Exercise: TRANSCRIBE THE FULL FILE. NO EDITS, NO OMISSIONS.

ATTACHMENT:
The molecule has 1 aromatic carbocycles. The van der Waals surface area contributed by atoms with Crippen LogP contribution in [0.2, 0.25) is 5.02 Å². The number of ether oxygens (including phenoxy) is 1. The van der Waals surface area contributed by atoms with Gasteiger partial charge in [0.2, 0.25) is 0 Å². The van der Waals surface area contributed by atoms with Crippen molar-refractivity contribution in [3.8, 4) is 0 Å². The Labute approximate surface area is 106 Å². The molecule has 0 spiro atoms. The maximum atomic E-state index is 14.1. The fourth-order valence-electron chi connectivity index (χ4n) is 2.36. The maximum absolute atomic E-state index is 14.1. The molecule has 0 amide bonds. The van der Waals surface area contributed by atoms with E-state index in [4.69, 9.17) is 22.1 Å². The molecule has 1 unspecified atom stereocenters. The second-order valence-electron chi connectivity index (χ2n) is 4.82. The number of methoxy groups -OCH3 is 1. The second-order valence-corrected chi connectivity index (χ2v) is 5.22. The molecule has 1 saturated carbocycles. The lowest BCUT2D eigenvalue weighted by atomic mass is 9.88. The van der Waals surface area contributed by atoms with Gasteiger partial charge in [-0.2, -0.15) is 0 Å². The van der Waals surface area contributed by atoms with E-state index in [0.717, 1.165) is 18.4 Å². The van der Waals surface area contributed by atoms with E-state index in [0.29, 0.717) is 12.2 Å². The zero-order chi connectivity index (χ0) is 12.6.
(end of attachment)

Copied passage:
The molecule has 1 aromatic carbocycles. The van der Waals surface area contributed by atoms with Crippen LogP contribution in [0.2, 0.25) is 5.02 Å². The number of ether oxygens (including phenoxy) is 1. The van der Waals surface area contributed by atoms with Gasteiger partial charge in [0.2, 0.25) is 0 Å². The van der Waals surface area contributed by atoms with Crippen molar-refractivity contribution in [3.8, 4) is 0 Å². The Labute approximate surface area is 106 Å². The molecule has 0 spiro atoms. The maximum atomic E-state index is 14.1. The fourth-order valence-electron chi connectivity index (χ4n) is 2.36. The maximum absolute atomic E-state index is 14.1. The molecule has 0 amide bonds. The van der Waals surface area contributed by atoms with E-state index in [4.69, 9.17) is 22.1 Å². The molecule has 1 unspecified atom stereocenters. The second-order valence-electron chi connectivity index (χ2n) is 4.82. The number of methoxy groups -OCH3 is 1. The second-order valence-corrected chi connectivity index (χ2v) is 5.22. The molecule has 1 saturated carbocycles. The lowest BCUT2D eigenvalue weighted by atomic mass is 9.88. The van der Waals surface area contributed by atoms with Gasteiger partial charge in [-0.2, -0.15) is 0 Å². The van der Waals surface area contributed by atoms with E-state index in [0.717, 1.165) is 18.4 Å². The van der Waals surface area contributed by atoms with E-state index in [0.29, 0.717) is 12.2 Å². The zero-order chi connectivity index (χ0) is 12.6.